PBS invites you to come up sometime and see a Mae West documentary

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This image released by PBS shows Mae West in a scene from the 1933 film "I'm No Angel." “Mae West: Dirty Blonde,” the first major documentary film on this cultural figure, makes its world premiere Tuesday on PBS, an attempt to look beyond West's gowns, curves and jewels. (Alamy/PBS via AP)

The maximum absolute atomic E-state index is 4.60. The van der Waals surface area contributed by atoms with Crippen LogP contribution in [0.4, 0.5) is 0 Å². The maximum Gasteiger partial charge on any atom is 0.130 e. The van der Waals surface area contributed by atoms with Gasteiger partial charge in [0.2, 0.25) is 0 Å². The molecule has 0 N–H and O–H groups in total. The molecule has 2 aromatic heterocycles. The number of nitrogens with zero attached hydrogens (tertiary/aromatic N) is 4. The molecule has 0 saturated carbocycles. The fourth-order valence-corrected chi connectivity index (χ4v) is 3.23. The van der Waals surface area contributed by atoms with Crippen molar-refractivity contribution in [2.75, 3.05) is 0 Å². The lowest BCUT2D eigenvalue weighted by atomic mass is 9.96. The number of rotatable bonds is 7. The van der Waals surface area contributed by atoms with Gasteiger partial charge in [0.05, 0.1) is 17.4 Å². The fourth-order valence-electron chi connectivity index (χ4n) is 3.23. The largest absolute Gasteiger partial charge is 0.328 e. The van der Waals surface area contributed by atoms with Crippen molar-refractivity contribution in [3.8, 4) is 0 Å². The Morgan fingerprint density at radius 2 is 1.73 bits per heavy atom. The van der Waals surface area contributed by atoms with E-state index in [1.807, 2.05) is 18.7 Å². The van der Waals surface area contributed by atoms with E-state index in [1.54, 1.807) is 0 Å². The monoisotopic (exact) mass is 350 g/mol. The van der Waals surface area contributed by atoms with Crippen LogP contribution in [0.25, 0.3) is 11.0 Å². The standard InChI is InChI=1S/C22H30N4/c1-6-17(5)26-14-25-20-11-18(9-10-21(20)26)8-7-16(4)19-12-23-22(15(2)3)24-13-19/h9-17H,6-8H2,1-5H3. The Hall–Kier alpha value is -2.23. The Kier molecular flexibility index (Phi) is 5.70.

Mark Kennedy, The Associated Press NEW YORK (AP) — Before there was Cher or Madonna, Beyoncé or Rihanna, there was another savvy media star who unapologetically embraced her sex appeal and femininity. That would be Mae West, the bawdy, witty, sex symbol of the 1930s who pioneered a path for modern women with guts and a nod and a wink. “Mae West: Dirty Blonde,” the first major documentary film on this cultural figure, made its world premiere Tuesday on Public Broadcasting Service, and attempts to look beyond West’s famous gowns, curves and jewels. “She really does belong in the pantheon of great, strong American women. She’s just been forgotten. So we wanted to shine a bit of a light on what she achieved,” said Sally Rosenthal, who co-directed and co-produced the
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